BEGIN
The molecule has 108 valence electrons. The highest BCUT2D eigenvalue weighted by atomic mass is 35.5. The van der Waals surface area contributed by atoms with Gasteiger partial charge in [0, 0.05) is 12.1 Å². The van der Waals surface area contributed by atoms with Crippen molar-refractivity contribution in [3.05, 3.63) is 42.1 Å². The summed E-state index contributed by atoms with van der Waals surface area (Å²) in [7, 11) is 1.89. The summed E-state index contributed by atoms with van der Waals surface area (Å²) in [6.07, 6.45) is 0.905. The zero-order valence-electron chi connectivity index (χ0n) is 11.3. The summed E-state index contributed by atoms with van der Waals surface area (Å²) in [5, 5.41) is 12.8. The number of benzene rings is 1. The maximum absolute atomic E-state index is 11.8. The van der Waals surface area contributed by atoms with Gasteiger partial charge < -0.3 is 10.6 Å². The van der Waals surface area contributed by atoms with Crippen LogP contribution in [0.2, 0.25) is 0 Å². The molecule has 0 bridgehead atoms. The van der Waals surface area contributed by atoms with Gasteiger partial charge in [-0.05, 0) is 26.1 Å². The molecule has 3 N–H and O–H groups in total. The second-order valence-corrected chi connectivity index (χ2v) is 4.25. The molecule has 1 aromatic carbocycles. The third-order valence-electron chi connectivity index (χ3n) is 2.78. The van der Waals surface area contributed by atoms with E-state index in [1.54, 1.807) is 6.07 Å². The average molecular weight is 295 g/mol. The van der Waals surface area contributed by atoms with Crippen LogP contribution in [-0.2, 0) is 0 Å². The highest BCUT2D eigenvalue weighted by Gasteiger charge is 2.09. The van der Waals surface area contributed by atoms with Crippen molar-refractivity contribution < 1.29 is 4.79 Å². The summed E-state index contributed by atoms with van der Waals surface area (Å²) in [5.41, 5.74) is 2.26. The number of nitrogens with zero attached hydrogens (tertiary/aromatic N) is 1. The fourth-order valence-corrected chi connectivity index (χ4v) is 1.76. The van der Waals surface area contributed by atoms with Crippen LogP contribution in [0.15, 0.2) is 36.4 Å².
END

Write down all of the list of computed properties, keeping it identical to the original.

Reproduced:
The molecule has 108 valence electrons. The highest BCUT2D eigenvalue weighted by atomic mass is 35.5. The van der Waals surface area contributed by atoms with Gasteiger partial charge in [0, 0.05) is 12.1 Å². The van der Waals surface area contributed by atoms with Crippen molar-refractivity contribution in [3.05, 3.63) is 42.1 Å². The summed E-state index contributed by atoms with van der Waals surface area (Å²) in [7, 11) is 1.89. The summed E-state index contributed by atoms with van der Waals surface area (Å²) in [6.07, 6.45) is 0.905. The zero-order valence-electron chi connectivity index (χ0n) is 11.3. The summed E-state index contributed by atoms with van der Waals surface area (Å²) in [5, 5.41) is 12.8. The number of benzene rings is 1. The maximum absolute atomic E-state index is 11.8. The van der Waals surface area contributed by atoms with Gasteiger partial charge < -0.3 is 10.6 Å². The van der Waals surface area contributed by atoms with Crippen LogP contribution in [0.2, 0.25) is 0 Å². The molecule has 0 bridgehead atoms. The van der Waals surface area contributed by atoms with Gasteiger partial charge in [-0.05, 0) is 26.1 Å². The molecule has 3 N–H and O–H groups in total. The second-order valence-corrected chi connectivity index (χ2v) is 4.25. The molecule has 1 aromatic carbocycles. The third-order valence-electron chi connectivity index (χ3n) is 2.78. The van der Waals surface area contributed by atoms with E-state index in [1.54, 1.807) is 6.07 Å². The average molecular weight is 295 g/mol. The van der Waals surface area contributed by atoms with Crippen LogP contribution in [-0.2, 0) is 0 Å². The highest BCUT2D eigenvalue weighted by Gasteiger charge is 2.09. The van der Waals surface area contributed by atoms with Crippen molar-refractivity contribution < 1.29 is 4.79 Å². The summed E-state index contributed by atoms with van der Waals surface area (Å²) in [5.41, 5.74) is 2.26. The number of nitrogens with zero attached hydrogens (tertiary/aromatic N) is 1. The fourth-order valence-corrected chi connectivity index (χ4v) is 1.76. The van der Waals surface area contributed by atoms with Crippen LogP contribution in [0.15, 0.2) is 36.4 Å².